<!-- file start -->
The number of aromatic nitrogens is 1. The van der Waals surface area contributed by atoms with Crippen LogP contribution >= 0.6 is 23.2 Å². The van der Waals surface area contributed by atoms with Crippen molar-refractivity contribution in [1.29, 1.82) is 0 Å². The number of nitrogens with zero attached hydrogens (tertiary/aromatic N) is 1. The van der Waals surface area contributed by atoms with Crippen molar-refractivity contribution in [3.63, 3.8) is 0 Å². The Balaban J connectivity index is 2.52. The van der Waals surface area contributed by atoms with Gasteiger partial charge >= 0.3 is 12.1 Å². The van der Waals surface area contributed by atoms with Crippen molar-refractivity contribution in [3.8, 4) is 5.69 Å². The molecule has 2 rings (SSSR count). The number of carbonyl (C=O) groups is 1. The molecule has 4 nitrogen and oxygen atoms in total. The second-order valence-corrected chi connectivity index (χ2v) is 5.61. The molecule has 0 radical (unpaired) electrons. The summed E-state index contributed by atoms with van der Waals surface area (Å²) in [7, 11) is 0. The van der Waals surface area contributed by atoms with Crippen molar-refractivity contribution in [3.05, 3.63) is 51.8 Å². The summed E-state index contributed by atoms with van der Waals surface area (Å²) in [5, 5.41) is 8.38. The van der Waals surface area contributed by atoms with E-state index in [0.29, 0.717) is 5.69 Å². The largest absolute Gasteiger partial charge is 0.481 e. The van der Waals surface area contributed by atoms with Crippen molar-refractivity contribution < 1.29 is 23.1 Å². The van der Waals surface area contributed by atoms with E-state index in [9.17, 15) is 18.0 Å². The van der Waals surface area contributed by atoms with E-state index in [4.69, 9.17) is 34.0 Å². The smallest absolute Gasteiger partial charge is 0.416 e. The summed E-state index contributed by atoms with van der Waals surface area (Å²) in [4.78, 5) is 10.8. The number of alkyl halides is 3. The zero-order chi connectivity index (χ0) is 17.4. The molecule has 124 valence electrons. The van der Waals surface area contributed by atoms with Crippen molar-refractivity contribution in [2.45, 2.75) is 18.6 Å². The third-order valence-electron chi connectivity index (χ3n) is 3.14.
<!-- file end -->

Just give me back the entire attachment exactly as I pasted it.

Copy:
The number of aromatic nitrogens is 1. The van der Waals surface area contributed by atoms with Crippen LogP contribution >= 0.6 is 23.2 Å². The van der Waals surface area contributed by atoms with Crippen molar-refractivity contribution in [1.29, 1.82) is 0 Å². The number of nitrogens with zero attached hydrogens (tertiary/aromatic N) is 1. The van der Waals surface area contributed by atoms with Crippen molar-refractivity contribution in [3.63, 3.8) is 0 Å². The Balaban J connectivity index is 2.52. The van der Waals surface area contributed by atoms with Gasteiger partial charge >= 0.3 is 12.1 Å². The van der Waals surface area contributed by atoms with Crippen molar-refractivity contribution in [3.8, 4) is 5.69 Å². The molecule has 2 rings (SSSR count). The number of carbonyl (C=O) groups is 1. The molecule has 4 nitrogen and oxygen atoms in total. The second-order valence-corrected chi connectivity index (χ2v) is 5.61. The molecule has 0 radical (unpaired) electrons. The summed E-state index contributed by atoms with van der Waals surface area (Å²) in [7, 11) is 0. The van der Waals surface area contributed by atoms with Crippen molar-refractivity contribution in [3.05, 3.63) is 51.8 Å². The summed E-state index contributed by atoms with van der Waals surface area (Å²) in [5, 5.41) is 8.38. The van der Waals surface area contributed by atoms with E-state index in [0.29, 0.717) is 5.69 Å². The largest absolute Gasteiger partial charge is 0.481 e. The van der Waals surface area contributed by atoms with Crippen molar-refractivity contribution < 1.29 is 23.1 Å². The van der Waals surface area contributed by atoms with E-state index in [9.17, 15) is 18.0 Å². The van der Waals surface area contributed by atoms with E-state index in [4.69, 9.17) is 34.0 Å². The smallest absolute Gasteiger partial charge is 0.416 e. The summed E-state index contributed by atoms with van der Waals surface area (Å²) in [4.78, 5) is 10.8. The number of alkyl halides is 3. The zero-order chi connectivity index (χ0) is 17.4. The molecule has 124 valence electrons. The van der Waals surface area contributed by atoms with Crippen molar-refractivity contribution in [2.45, 2.75) is 18.6 Å². The third-order valence-electron chi connectivity index (χ3n) is 3.14.